Global Capstone

 

Global Capstone is the culminating experience and signature project for Elliott School graduate students from seven masters programs, including International Affairs, Security Policy, Global Communication, Asian Studies, European and Eurasian Studies and International Economic Policy. Every year, over 300 students in 17 different thematic sections collaborate with client organizations to identify policy solutions to current global challenges. Capstone teams conduct in-depth policy analysis, often involving field-research trips to foreign countries, and present policy recommendations to some of the most prestigious institutions in Washington, DC. Previous Global Capstone clients have included the US Department of State, the Center for Strategic and International Studies (CSIS), The World Bank Group, and other exceptional private, public, and non-profit organizations.

*International Development Studies, Middle East Studies, International Science and Technology Policy and Latin American and Hemispheric Studies have program-specific Capstones.

Learning Outcomes

Capstone projects will employ academic knowledge, original research, and professional skills in a culminating project. Over the duration of the capstone, students will:

  • Enhance their knowledge of a policy issue and identify the key actors and dynamics involved
  • Design and execute a policy-oriented research project
  • Identify and utilize appropriate quantitative and qualitative research methods
  • Cultivate effective teamwork and work-related negotiation skills
  • Strengthen time-management skills to meet target dates
  • Develop project management, formal briefing, and analytic skills

Requirements

The Capstone program is usually completed in the second year of graduate study at the Elliott School.

During the Fall semester, students register for the IAFF 6898 Capstone Workshop; in this course, students form groups, select topics, and develop client partnerships and project proposals.

In the final semester, students register for the IAFF 6899 Capstone Course; in this course, the majority of the policy research is completed. In late April, students present their findings to peers, faculty, and clients in a culminating Global Capstone event.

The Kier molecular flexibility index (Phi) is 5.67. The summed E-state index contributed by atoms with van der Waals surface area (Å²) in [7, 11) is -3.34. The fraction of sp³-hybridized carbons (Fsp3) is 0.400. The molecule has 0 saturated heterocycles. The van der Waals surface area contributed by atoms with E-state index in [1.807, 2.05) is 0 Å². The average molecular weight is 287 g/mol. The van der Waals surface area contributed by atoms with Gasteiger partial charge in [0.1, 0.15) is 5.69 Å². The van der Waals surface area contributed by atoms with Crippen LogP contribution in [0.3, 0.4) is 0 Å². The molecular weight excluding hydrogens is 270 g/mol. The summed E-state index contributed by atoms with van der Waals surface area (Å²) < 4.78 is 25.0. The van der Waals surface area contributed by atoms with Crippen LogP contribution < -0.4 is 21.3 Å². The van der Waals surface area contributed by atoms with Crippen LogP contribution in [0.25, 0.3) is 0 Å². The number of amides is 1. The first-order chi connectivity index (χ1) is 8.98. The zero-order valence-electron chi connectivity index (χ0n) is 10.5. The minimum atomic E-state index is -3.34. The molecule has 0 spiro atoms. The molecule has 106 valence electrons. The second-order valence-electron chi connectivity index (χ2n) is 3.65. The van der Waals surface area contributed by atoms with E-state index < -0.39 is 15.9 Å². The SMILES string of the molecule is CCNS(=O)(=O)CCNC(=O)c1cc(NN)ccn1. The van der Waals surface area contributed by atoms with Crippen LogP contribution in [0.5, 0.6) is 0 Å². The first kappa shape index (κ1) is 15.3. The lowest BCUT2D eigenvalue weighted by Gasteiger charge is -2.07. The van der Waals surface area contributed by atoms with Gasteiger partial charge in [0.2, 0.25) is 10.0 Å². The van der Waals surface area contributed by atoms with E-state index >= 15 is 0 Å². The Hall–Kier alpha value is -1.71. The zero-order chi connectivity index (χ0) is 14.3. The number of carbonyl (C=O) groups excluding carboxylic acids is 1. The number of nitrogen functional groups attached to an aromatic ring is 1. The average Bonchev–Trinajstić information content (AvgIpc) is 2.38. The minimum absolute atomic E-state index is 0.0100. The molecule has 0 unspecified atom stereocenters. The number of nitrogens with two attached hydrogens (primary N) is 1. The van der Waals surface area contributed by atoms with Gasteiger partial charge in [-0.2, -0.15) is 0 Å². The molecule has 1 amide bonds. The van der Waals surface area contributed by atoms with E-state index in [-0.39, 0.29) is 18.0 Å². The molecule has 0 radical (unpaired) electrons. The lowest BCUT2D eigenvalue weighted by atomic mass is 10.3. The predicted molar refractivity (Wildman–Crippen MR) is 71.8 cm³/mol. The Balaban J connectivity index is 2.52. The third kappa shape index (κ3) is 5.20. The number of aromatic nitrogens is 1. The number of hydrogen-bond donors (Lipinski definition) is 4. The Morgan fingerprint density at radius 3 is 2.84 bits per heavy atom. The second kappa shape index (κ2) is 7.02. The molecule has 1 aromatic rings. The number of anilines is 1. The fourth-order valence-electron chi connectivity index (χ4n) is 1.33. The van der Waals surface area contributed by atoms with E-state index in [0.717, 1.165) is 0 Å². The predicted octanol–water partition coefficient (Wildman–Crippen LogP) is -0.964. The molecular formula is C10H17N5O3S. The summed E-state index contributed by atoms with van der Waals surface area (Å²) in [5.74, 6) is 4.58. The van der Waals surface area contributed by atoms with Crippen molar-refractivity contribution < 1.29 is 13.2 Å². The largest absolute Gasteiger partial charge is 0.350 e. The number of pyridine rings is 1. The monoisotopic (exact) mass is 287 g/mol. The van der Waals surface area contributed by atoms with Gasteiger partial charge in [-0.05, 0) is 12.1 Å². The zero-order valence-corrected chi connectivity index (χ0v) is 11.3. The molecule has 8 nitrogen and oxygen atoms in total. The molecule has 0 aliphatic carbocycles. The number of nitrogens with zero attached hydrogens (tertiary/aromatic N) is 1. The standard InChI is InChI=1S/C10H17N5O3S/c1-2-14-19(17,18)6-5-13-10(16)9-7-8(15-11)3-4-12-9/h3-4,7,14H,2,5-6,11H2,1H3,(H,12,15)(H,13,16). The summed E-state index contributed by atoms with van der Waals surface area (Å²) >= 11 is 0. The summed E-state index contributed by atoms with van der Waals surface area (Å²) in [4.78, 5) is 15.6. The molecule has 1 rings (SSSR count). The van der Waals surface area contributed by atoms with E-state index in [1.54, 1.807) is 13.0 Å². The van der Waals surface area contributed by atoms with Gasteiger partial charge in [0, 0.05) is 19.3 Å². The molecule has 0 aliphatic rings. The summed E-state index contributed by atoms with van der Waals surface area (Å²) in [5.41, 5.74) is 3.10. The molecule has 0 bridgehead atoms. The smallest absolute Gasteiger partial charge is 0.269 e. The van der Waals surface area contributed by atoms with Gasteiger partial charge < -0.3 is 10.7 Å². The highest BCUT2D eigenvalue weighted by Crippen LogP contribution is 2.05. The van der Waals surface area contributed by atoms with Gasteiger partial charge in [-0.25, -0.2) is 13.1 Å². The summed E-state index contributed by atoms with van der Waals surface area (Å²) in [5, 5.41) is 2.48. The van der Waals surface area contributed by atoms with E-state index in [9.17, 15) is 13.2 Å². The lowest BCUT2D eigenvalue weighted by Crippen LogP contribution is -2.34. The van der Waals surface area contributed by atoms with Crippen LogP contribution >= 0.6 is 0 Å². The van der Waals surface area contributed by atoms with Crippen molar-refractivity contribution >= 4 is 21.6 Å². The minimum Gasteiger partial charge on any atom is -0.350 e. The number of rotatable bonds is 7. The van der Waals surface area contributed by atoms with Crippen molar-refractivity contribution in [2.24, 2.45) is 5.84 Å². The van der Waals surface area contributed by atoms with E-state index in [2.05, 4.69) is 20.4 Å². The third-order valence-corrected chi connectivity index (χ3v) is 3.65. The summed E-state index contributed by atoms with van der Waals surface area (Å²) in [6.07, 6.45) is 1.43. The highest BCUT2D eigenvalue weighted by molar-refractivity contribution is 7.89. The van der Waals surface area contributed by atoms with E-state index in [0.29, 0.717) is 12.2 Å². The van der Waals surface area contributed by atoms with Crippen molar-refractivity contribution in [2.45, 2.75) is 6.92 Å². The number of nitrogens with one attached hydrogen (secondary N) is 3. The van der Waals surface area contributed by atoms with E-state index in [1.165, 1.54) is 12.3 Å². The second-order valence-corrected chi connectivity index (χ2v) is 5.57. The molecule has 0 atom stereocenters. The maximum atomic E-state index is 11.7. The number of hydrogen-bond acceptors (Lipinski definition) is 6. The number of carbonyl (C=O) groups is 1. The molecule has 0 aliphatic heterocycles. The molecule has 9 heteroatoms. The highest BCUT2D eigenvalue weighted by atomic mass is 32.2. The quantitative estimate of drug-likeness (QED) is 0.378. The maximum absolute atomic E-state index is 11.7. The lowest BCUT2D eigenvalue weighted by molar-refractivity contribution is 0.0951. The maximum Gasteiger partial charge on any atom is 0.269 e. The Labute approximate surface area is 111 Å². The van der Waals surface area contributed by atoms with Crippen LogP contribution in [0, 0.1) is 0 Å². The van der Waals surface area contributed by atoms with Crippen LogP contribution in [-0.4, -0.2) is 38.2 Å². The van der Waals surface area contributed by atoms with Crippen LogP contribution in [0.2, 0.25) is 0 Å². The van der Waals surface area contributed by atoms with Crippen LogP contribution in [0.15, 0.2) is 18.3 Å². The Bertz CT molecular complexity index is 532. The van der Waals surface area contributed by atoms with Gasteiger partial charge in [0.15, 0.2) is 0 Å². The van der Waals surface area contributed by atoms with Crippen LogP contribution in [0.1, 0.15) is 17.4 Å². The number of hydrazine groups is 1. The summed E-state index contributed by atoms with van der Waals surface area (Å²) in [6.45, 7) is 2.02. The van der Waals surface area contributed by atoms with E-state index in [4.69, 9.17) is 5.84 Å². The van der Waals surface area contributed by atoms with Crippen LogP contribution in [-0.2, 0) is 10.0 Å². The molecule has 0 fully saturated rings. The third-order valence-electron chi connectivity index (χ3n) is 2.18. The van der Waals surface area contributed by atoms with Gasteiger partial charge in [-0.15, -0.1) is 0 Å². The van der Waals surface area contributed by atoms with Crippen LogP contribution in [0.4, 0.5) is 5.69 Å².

The Global Capstone Office has also started offering Spring/Fall and Spring/Summer sequencing options, in order to broaden Capstone offerings for students.

Faculty

Communications and Public Diplomacy

Irina Karmanova

[email protected]

Conflict Resolution

Tobias Greiff

[email protected]

Defense Analysis and Policy

Robert A. Zirkle

[email protected]

Disinformation and International Affairs

Kristina Wilfore

[email protected]

Humanitarian Assistance and Global Gender Policy

Jennifer Fox

[email protected]

International Organizations and Security

Fabio Capano

[email protected]

International Development and Security

Russell T. Porter

[email protected]

International Economic Policy and Finance

Rollie Lal

[email protected]

International Security and Technology Policy

Atta Nasib

[email protected]

Transnational Security

Katie Donahue

[email protected]

Transnational Security: Security and Religion

Rollie Lal

[email protected]

Transnational Security: Environmental Security

Kurt D. Donnelly

[email protected]

U.S. Foreign Policy and Global Interests

Chris Kojm

[email protected]

Spring Cycle

Neal Kringel

[email protected]

Samuel Ledermann

[email protected]

Michael Simsik

Client Information

Working with clients is a fundamental aspect of the Capstone. The principal client deliverable is a report that identifies a clear policy action for the client, an argument for the policy action, or a policy-based deliverable that can be implemented by the client.

Working with an Elliott School Capstone team offers clients:

  • Research and analysis on a timely policy issue

  • Professional consulting from a team of diverse professionals

  • Innovative thinking from graduate students of a world-class international affairs program